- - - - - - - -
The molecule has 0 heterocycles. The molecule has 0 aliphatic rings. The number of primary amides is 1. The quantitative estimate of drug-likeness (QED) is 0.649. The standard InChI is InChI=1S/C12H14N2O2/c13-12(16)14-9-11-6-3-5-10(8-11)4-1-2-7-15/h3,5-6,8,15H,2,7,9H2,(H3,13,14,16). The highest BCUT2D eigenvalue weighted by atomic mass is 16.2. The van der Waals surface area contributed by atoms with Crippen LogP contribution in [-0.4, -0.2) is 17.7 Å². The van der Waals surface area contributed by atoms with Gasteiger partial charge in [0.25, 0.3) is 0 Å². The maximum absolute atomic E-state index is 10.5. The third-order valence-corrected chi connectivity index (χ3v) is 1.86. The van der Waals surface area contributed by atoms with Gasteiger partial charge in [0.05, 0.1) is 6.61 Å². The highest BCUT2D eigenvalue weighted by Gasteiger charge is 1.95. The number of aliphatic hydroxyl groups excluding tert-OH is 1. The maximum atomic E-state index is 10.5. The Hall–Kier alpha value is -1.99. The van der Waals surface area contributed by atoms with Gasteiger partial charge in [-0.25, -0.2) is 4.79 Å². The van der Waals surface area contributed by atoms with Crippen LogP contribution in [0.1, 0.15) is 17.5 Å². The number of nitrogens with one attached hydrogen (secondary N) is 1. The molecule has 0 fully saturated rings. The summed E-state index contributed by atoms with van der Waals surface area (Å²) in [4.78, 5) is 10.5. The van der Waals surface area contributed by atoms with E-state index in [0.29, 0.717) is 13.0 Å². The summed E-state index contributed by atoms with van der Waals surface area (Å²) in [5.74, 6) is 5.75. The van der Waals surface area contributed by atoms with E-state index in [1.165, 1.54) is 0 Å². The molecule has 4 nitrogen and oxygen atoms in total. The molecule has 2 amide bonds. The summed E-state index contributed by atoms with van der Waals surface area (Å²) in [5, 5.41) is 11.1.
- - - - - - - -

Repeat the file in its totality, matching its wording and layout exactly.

The molecule has 0 heterocycles. The molecule has 0 aliphatic rings. The number of primary amides is 1. The quantitative estimate of drug-likeness (QED) is 0.649. The standard InChI is InChI=1S/C12H14N2O2/c13-12(16)14-9-11-6-3-5-10(8-11)4-1-2-7-15/h3,5-6,8,15H,2,7,9H2,(H3,13,14,16). The highest BCUT2D eigenvalue weighted by atomic mass is 16.2. The van der Waals surface area contributed by atoms with Crippen LogP contribution in [-0.4, -0.2) is 17.7 Å². The van der Waals surface area contributed by atoms with Gasteiger partial charge in [0.25, 0.3) is 0 Å². The maximum absolute atomic E-state index is 10.5. The third-order valence-corrected chi connectivity index (χ3v) is 1.86. The van der Waals surface area contributed by atoms with Gasteiger partial charge in [0.05, 0.1) is 6.61 Å². The highest BCUT2D eigenvalue weighted by Gasteiger charge is 1.95. The number of aliphatic hydroxyl groups excluding tert-OH is 1. The maximum atomic E-state index is 10.5. The Hall–Kier alpha value is -1.99. The van der Waals surface area contributed by atoms with Gasteiger partial charge in [-0.25, -0.2) is 4.79 Å². The van der Waals surface area contributed by atoms with Crippen LogP contribution in [0.1, 0.15) is 17.5 Å². The number of nitrogens with one attached hydrogen (secondary N) is 1. The molecule has 0 fully saturated rings. The summed E-state index contributed by atoms with van der Waals surface area (Å²) in [4.78, 5) is 10.5. The van der Waals surface area contributed by atoms with E-state index in [0.29, 0.717) is 13.0 Å². The summed E-state index contributed by atoms with van der Waals surface area (Å²) in [5.74, 6) is 5.75. The van der Waals surface area contributed by atoms with E-state index in [1.165, 1.54) is 0 Å². The molecule has 4 nitrogen and oxygen atoms in total. The molecule has 2 amide bonds. The summed E-state index contributed by atoms with van der Waals surface area (Å²) in [5, 5.41) is 11.1.